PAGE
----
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Can old people on oral anticoagulants be safely managed as out-patients?
  1. M. Joglekar,
  2. K. Mohanaruban,
  3. A. J. Bayer,
  4. M. S. Pathy
  1. Department of Geriatric Medicine, Cardiff Royal Infirmary, UK.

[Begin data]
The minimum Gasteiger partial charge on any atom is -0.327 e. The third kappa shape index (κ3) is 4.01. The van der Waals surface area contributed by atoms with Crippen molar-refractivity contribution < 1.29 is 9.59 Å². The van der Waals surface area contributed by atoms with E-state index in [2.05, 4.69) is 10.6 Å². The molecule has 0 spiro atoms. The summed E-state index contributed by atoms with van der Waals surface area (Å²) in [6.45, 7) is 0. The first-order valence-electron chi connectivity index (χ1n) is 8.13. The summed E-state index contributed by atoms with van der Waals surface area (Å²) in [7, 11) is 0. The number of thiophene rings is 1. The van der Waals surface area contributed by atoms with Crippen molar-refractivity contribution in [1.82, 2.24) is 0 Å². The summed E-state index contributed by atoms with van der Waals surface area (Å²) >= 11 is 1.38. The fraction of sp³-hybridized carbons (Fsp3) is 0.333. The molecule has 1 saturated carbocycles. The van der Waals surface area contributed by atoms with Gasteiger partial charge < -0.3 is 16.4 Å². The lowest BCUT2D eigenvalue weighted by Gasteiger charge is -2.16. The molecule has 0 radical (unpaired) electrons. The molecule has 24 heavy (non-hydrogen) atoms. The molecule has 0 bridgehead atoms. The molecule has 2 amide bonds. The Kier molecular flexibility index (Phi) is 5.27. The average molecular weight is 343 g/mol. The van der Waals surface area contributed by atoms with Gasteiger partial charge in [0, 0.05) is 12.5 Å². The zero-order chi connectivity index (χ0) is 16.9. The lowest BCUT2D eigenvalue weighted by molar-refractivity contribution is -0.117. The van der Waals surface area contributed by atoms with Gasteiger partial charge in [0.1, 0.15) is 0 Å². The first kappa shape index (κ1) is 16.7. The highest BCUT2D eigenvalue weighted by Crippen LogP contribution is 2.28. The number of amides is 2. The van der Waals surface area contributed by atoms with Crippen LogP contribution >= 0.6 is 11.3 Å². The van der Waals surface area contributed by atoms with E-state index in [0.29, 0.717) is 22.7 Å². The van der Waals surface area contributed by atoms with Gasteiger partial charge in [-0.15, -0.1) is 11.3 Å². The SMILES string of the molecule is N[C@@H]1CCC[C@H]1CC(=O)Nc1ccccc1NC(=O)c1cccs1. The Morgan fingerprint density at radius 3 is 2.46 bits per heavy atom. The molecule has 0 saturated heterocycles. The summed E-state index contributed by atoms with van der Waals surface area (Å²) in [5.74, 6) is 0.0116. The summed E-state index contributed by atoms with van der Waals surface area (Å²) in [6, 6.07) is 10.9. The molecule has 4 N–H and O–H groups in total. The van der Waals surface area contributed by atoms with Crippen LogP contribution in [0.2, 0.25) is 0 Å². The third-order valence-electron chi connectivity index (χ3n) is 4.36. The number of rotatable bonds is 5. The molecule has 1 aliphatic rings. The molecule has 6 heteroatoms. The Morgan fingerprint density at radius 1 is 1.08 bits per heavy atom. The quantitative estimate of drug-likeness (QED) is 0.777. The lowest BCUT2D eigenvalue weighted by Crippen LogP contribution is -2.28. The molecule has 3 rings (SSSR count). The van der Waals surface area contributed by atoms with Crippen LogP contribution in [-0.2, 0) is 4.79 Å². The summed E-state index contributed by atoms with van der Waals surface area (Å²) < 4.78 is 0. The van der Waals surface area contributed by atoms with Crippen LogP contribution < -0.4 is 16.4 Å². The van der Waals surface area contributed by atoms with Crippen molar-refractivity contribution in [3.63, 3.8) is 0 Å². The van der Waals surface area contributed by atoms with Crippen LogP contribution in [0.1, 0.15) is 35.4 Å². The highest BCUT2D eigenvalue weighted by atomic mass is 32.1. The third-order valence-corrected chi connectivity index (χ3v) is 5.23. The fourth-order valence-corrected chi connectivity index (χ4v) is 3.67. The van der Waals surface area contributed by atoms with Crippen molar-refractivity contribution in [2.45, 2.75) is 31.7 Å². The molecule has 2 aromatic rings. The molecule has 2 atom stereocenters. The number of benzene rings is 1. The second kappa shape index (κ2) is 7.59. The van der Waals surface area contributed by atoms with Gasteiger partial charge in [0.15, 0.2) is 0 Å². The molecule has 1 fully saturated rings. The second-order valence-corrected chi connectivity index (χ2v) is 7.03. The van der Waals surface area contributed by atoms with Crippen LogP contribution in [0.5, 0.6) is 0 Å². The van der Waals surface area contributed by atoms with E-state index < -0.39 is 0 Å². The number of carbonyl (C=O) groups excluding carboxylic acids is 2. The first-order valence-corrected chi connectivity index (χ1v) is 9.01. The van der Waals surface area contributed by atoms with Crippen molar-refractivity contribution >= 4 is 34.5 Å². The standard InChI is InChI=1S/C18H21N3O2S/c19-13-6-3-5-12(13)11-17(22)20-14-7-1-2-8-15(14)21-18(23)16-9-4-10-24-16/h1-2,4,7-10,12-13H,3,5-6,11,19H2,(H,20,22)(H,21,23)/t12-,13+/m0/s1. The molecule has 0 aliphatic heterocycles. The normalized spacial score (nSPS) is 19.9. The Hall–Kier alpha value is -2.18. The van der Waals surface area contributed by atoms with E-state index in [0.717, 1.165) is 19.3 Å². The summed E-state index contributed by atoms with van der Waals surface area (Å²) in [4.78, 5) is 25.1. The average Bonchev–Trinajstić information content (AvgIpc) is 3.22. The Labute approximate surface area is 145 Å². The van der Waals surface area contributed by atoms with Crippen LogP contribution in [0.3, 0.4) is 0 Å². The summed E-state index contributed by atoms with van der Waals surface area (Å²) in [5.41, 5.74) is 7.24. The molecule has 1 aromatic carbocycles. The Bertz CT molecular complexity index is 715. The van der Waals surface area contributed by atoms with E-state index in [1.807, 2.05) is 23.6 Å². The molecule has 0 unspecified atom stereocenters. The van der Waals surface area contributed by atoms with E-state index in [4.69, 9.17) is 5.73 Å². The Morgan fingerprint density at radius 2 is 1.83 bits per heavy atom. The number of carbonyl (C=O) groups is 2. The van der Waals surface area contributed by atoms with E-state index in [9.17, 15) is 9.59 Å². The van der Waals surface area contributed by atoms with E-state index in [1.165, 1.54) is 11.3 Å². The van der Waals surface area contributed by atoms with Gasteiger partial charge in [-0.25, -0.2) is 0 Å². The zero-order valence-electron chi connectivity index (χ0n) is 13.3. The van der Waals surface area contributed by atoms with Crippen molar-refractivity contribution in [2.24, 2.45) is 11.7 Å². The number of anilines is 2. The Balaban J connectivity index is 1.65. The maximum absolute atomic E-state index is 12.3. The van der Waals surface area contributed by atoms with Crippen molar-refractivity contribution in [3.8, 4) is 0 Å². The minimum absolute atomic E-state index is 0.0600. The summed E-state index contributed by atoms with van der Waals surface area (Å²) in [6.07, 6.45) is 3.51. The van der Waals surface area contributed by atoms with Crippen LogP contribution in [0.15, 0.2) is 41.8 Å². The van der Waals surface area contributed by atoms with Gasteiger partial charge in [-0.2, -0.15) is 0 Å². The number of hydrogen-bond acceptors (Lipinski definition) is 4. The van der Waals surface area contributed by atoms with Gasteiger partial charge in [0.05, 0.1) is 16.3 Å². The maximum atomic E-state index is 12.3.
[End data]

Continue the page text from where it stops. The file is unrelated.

Of 62 patients (mean age 75, range 65-92 years) referred to an out-patient anticoagulant clinic specifically for those aged 65 years or more, treatment was considered unsafe in only one patient and was discontinued. Minor bleeding which did not require a significant change in management was recorded on 25 (7%) of 381 clinic visits and one major haemorrhage occurred requiring emergency hospital admission. Anticoagulation was maintained within the therapeutic range on 284 (75%) visits. The results confirm that with appropriate out-patient care and supervision, the risks of oral anticoagulant therapy in the elderly need be no greater than in younger patients.

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